The case for legalizing recreational marijuana is gaining momentum all across the country. Enticed by the financial upside it provides, this past year, city and state officials from New York have taken steps toward possible legalization. Furthermore, with Democrats now in control of both houses of the New York State Legislature, marijuana legalization is very likely to become a reality in 2019.
So how will this affect the workplace? Will staff now be able to take a puff during a lunch break? Will an employee receiving a disability accommodation be able to consume medically prescribed hash?
HR managers will need to proactively address this issue by updating company policy to ensure that marijuana legalization (if and when it happens) does not give employees the right to be impaired at work or entitle them to “light up” any time or anywhere they choose.
THE 411 ON 420
A study focused entirely on Colorado – which legalized marijuana back in 2012 showed that reported use of the drug was highest among those between the ages of 18 to 25, and was prevalent in more men than women. While not an indicator of how the rest of the country uses the green leaf, the study showed that 30% of those who took part, worked in the food industry. Not surprisingly, far less usage was shown in industries that typically drug test employees, like health care and transportation.
With this data in mind, employers must make it a point to have employees understand changes in your workplace policy when it comes to cannabis use (just as they would any company policy) to avoid any miscommunication. Similar to alcohol, or any other controlled substance, companies should offer training to make certain workers clearly understand what they can and cannot do in the workplace.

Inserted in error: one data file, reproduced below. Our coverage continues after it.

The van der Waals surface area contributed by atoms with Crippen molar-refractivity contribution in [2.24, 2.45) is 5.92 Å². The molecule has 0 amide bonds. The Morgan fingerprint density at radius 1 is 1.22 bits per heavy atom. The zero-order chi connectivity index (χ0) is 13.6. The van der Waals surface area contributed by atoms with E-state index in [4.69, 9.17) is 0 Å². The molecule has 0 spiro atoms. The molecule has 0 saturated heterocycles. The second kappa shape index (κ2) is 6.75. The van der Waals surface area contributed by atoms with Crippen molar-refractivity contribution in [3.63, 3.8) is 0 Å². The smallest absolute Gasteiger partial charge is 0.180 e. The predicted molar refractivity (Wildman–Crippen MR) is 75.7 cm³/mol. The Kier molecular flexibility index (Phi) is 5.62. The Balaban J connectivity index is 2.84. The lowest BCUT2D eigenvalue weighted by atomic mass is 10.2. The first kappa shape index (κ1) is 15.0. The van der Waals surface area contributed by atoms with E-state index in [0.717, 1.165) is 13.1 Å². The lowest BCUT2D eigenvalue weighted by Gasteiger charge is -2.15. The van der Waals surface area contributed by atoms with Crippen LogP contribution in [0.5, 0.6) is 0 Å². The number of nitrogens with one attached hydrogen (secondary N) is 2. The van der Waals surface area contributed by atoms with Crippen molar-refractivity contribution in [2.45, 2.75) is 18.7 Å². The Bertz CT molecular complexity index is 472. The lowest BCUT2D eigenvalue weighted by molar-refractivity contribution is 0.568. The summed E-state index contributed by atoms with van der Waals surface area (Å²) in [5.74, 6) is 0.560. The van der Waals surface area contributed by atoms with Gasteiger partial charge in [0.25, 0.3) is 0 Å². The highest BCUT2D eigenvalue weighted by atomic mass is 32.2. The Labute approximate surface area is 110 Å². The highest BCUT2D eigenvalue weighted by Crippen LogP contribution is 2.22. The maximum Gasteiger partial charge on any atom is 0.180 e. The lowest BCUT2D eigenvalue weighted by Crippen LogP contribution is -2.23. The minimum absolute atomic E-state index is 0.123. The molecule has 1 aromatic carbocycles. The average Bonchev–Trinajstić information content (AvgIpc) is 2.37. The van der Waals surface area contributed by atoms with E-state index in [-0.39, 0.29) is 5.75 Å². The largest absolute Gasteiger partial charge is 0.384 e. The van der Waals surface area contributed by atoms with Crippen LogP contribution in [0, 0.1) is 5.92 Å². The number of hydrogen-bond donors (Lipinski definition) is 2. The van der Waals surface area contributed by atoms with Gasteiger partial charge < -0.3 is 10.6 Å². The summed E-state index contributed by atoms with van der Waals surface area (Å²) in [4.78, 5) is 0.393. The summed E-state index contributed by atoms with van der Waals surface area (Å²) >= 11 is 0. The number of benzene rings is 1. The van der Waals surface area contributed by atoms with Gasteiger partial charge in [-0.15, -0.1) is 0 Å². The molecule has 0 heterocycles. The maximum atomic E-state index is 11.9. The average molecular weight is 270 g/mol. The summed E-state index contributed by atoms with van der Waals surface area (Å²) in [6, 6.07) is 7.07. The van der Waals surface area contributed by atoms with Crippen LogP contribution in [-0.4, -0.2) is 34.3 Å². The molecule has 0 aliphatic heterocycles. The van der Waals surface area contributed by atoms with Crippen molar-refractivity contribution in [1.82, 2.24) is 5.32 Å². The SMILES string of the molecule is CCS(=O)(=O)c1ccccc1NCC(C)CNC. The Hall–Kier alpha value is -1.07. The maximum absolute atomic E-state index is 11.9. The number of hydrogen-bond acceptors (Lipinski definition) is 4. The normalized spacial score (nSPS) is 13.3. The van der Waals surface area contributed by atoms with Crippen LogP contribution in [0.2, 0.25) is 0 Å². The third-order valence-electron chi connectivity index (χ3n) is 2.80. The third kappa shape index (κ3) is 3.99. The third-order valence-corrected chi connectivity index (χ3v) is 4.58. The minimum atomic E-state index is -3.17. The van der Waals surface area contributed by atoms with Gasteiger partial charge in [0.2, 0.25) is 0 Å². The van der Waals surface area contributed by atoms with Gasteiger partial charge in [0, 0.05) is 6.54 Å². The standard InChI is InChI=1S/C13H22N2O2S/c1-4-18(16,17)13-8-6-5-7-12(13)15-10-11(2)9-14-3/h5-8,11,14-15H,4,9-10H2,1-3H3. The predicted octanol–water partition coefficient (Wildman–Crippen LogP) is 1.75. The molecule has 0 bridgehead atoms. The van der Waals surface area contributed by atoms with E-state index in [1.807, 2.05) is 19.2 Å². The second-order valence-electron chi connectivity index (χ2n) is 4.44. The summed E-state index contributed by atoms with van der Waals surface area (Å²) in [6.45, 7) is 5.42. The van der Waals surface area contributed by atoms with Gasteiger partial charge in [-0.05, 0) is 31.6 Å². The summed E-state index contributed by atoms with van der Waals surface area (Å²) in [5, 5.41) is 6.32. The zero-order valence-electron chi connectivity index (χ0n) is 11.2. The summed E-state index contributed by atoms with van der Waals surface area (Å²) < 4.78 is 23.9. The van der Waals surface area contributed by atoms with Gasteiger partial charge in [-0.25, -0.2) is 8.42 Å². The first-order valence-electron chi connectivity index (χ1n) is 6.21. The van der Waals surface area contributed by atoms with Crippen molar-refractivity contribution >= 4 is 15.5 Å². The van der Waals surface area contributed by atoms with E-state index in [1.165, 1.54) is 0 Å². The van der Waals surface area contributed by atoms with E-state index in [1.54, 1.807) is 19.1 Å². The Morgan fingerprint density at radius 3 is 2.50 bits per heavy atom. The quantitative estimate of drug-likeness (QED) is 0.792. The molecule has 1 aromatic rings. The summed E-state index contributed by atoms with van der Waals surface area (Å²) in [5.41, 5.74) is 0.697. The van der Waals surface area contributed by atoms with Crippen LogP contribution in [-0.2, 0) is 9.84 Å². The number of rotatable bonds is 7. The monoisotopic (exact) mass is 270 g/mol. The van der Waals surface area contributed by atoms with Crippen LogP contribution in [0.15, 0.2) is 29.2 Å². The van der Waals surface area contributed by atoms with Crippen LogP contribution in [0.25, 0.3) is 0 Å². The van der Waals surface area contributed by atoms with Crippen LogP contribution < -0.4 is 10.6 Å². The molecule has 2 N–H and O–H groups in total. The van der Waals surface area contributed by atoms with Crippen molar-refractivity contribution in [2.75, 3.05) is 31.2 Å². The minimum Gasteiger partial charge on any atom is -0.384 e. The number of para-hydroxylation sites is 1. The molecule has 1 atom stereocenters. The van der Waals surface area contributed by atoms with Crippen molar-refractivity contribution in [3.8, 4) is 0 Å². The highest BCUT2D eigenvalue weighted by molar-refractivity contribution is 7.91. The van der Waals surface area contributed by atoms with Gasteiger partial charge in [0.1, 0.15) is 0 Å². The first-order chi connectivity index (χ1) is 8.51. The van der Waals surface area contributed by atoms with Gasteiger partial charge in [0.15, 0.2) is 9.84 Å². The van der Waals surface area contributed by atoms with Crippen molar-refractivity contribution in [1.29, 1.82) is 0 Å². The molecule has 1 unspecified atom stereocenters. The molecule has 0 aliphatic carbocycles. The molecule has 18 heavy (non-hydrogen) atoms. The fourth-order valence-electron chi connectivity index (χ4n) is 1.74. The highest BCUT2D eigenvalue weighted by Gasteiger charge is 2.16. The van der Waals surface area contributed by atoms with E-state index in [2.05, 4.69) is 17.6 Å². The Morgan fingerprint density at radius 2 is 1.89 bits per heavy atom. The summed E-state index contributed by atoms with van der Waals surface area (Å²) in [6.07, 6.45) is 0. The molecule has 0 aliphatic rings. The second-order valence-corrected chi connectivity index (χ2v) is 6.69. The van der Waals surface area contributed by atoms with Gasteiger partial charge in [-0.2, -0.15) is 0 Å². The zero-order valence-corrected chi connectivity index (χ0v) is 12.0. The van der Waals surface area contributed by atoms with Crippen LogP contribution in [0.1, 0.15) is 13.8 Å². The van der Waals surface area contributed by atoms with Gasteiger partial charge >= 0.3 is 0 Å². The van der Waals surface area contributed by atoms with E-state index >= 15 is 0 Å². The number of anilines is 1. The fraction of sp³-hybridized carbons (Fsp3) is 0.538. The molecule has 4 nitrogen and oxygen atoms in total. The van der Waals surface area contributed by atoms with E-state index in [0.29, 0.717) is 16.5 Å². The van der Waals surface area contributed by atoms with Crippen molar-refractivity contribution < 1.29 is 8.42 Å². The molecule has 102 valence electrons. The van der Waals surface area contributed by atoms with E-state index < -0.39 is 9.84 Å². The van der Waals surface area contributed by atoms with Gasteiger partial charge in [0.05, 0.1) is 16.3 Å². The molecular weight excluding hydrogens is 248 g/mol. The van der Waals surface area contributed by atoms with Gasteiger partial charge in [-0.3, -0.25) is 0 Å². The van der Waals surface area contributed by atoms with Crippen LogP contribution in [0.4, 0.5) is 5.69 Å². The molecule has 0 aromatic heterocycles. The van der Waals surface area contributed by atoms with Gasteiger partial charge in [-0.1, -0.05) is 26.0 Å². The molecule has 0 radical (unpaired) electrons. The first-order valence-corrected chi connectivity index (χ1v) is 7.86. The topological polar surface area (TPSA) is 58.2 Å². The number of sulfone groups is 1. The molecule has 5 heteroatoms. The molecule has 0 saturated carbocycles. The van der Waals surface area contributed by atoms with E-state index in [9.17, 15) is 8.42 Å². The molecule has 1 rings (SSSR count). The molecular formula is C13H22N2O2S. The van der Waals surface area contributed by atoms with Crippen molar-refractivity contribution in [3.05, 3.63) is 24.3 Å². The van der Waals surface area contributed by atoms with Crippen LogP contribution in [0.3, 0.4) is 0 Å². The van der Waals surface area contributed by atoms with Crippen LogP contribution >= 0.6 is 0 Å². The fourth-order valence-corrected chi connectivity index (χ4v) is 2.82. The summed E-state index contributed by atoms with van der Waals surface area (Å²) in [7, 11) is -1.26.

The cannabis industry is a booming one and has evolved far beyond the thinly rolled funny smelling cigarettes we saw growing up. However, today cannabis enthusiasts are using it in a variety of different items that include oils, creams and of course, brownies. In fact, the pot industry raked in nearly 9 billion in sales in the United States in 2017 alone – equivalent to the entire snack bar industry.
In other parts of the world, marijuana is slowly gaining momentum in its march toward legalization. Canada, who legalized it last year, is only the second country in the world (and the first of the G7 nations to welcome the substance into the mainstream market. Our neighbors to the north expect over 4 billion in sales as a result. In late 2013, the first country to legalize production, sale, and consumption of marijuana was Uruguay.
To date, nine U.S. states and the District of Columbia, allow recreational marijuana use, whereas medically its legal in 30, according to the National Conference of State Legislatures. Guam and Puerto Rico have also approved a comprehensive public medical marijuana/cannabis programs.
But with legalization comes new laws to keep it from getting into the hands of minors and guideline businesses need to enforce. Today’s workplace needs to ensure a clear understanding of company policy regarding marijuana and other related substances.
So how can employers know if someone is under the influence and if it’s impairing their on-the-job abilities? Well, employers will just have to start being more mindful of changes in employee performance. Employers have to address this, in the same way, the rest of the world is and it’s not by not using outdated drug and alcohol policies.